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[2] Now, a maxim is a statement, not however concerning particulars, as, for instance, what sort of a man Iphicrates was, but general; it does not even deal with all general things, as for instance that the straight is the opposite of the crooked, but with the objects of human actions, and with what should be chosen or avoided with reference to them. And as the enthymeme is, we may say,1 the syllogism dealing with such things, maxims are the premises or conclusions of enthymemes without the syllogism. For example: “ No man who is sensible ought to have his children taught to be excessively clever,2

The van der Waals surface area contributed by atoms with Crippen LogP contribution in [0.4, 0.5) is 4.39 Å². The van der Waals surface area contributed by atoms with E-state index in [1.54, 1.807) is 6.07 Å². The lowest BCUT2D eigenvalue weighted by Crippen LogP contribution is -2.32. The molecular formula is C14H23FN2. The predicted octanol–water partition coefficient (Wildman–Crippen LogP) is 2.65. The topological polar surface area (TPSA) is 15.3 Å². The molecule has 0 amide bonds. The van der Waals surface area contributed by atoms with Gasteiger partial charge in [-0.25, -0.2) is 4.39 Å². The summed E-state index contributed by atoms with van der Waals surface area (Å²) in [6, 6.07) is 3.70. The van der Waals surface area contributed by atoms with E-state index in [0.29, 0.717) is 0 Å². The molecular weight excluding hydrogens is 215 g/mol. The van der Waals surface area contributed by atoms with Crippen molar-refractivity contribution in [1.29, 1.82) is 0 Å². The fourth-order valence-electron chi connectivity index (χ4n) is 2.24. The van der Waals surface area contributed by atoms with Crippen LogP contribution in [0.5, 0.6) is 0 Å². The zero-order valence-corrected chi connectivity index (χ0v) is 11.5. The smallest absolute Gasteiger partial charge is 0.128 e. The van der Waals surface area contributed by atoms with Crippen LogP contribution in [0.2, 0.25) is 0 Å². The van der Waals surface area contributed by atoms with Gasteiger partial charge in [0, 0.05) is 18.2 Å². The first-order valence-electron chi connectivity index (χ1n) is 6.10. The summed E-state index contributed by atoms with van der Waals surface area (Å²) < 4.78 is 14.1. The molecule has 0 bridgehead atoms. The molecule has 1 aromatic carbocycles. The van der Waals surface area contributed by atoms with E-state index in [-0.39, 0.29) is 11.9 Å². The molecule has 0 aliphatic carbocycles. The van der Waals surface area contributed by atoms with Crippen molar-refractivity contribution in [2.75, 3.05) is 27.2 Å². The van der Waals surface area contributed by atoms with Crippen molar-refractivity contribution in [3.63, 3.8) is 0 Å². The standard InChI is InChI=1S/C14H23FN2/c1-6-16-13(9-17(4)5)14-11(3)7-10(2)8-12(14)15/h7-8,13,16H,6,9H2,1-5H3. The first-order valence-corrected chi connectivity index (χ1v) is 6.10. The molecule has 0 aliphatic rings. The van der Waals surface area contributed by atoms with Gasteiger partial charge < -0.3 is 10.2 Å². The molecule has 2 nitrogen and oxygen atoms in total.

” is a maxim; but when the why and the wherefore are added, the whole makes an enthymeme; for instance, “ for, not to speak of the charge of idleness brought against them,3 they earn jealous hostility from the citizens.


Another example: “ There is no man who is happy in everything;4

” or, “ There is no man who is really free.

” The latter is a maxim, but taken with the next verse it is an enthymeme: “ for he is the slave of either wealth or fortune.5

1 Putting the comma after σχεδόν.

2 Eur. Med. 294-297.

3 “The idle habits which they contract” (Cope).

4 Euripides, Stheneboea (frag. 661, T.G.F.).

5 Eur. Hec. 864-865.

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